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ECB taken to court over hiring of Draghi's top aide
[FRANKFURT] A staff representative has taken the European Central Bank to court over the hiring of President Mario Draghi's closest adviser, escalating a conflict over alleged favouritism at the top of the euro zone's mightiest institution.
In the complaint, seen exclusively by Reuters, staff representative Carlos Bowles said the ECB's Executive Board had acted unlawfully by not advertising the job, denying others a chance to apply.
The adviser, German economist Roland Straub, who was appointed in February, plays a key role in formulating policy proposals and also coordinates the aides to the ECB's five other directors.
Mr Bowles's appeal marks the first time an ECB appointment at such a senior level has been challenged.
Mr Straub's qualifications are not questioned in the appeal, which focuses on the mode of employment for the dual role of adviser to Mr Draghi and coordinator of the other aides.
Mr Bowles, who has obtained the cancellation of five hirings in the past year, said direct appointments risked making ECB staff seek their superiors' favours as a means to obtain promotions.
"The contested decisions violate the principles of publicity, transparency, equal access and non-discrimination," said Mr Bowles, who chairs the ECB's staff committee.
Asked about Mr Bowles' move, an ECB spokesman said: "The ECB has not been notified of any complaint. We would welcome the opportunity to confirm that this appointment was made in full compliance with ECB rules."
Mr Straub, who has published more than 50 papers and articles, was not available for comment.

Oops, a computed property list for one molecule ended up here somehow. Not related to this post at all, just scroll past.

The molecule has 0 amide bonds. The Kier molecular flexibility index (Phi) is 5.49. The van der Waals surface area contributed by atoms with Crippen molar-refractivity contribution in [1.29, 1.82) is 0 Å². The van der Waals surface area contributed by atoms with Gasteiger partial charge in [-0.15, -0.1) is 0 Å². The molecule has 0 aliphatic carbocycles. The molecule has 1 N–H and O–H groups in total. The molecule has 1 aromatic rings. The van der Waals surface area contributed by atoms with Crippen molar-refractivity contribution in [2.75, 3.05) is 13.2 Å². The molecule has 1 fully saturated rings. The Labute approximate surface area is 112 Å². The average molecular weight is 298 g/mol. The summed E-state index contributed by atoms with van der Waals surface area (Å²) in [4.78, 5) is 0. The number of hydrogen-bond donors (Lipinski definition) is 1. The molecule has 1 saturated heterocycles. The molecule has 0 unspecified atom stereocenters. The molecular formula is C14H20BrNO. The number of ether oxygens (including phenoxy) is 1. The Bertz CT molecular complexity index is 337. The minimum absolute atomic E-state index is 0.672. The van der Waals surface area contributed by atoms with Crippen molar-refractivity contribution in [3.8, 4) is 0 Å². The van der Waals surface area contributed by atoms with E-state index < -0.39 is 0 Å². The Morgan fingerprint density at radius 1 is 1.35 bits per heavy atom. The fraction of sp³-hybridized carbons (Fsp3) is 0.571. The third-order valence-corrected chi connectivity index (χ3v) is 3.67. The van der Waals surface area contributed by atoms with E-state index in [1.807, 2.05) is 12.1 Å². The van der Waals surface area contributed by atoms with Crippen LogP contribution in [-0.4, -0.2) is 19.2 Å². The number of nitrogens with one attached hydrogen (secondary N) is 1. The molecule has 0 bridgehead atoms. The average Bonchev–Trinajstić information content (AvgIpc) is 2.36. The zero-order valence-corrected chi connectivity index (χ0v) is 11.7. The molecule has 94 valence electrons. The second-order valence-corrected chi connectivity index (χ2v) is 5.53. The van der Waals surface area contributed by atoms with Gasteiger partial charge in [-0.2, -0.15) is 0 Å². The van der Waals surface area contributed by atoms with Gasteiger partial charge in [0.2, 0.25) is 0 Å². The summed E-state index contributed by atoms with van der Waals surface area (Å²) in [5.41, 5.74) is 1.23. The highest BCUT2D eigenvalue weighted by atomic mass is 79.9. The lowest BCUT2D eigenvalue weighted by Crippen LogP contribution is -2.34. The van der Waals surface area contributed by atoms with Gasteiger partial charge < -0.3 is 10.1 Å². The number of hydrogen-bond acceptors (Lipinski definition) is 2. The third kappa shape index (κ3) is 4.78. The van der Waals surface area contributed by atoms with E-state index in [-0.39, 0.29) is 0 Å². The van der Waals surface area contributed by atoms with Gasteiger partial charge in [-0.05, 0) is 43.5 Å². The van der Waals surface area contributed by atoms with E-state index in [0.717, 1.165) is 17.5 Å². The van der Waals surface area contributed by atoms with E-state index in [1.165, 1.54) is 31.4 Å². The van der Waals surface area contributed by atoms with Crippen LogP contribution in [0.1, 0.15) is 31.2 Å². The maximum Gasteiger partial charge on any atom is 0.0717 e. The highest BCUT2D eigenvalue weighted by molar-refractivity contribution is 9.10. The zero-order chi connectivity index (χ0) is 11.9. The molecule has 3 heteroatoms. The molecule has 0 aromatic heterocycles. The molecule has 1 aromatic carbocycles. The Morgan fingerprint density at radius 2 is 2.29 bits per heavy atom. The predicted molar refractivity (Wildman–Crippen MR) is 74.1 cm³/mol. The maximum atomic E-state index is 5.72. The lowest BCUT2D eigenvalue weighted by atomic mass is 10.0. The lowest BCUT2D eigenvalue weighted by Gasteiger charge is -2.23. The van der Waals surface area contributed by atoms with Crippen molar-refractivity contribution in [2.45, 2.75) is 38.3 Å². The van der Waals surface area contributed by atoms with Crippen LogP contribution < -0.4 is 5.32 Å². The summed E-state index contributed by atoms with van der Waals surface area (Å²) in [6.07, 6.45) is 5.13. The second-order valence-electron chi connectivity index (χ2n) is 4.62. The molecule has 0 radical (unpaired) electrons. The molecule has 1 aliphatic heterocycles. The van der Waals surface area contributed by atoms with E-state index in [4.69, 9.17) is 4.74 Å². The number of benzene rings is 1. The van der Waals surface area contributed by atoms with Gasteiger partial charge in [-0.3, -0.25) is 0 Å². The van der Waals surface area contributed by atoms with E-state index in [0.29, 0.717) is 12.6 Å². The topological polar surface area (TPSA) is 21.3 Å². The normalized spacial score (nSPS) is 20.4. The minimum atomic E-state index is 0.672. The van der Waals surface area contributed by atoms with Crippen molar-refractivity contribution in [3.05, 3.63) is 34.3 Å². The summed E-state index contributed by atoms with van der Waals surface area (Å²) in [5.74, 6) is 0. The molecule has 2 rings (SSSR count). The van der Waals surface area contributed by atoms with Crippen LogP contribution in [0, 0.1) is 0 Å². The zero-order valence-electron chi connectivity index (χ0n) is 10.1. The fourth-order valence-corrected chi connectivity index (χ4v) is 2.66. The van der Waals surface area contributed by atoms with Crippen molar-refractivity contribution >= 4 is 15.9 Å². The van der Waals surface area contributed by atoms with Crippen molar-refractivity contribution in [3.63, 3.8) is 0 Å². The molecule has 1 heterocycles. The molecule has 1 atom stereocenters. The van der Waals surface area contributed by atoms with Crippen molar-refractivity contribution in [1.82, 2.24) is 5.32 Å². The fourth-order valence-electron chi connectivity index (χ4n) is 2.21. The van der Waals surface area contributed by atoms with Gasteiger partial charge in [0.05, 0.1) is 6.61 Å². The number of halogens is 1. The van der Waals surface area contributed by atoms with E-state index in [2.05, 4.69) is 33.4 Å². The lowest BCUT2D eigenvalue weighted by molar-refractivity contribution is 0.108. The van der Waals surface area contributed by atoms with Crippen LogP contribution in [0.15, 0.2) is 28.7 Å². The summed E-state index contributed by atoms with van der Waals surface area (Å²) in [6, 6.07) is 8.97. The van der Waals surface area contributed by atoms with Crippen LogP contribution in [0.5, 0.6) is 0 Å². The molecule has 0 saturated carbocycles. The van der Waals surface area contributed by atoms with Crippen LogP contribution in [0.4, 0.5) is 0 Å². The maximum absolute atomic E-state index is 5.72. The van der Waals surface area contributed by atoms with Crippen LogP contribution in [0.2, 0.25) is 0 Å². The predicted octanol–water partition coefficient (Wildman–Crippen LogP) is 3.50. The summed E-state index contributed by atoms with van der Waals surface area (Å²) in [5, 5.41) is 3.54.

The ECB's board rejected Mr Bowles' internal appeal against Mr Straub's appointment in May on the grounds that it did not affect the staff representative personally and was in line with the bank's hiring rules and practice.
The case will now be investigated by the General Court of the European Union, the highest authority in cases against the ECB and the EU's other institutions.
Staff representatives complained last year to the European Parliament, which oversees the ECB, that dissent was discouraged at the bank, potentially hobbling its ability to spot the next financial crisis.
The ECB is also under scrutiny from Europe's ethics watchdog over the participation of Mr Draghi and other top officials in a closed-door forum with bankers and fund managers.
Mr Bowles alleged the handpicking of Mr Straub, previously an adviser to director Benoit Coeure, was indicative of a tendency at the ECB to promote employees who are close to board members.
ECB rules allow for certain positions, including that of counsellor to a board member, to be filled by direct appointment rather than via an open recruitment process. But Mr Bowles said the rules do not allow for Mr Straub to be handpicked as a coordinator.
An ECB staff survey conducted in 2015 showed 65 per cent of respondents chose "knowing the 'right people'" as a way of getting ahead at the ECB, a higher proportion than chose any other factor.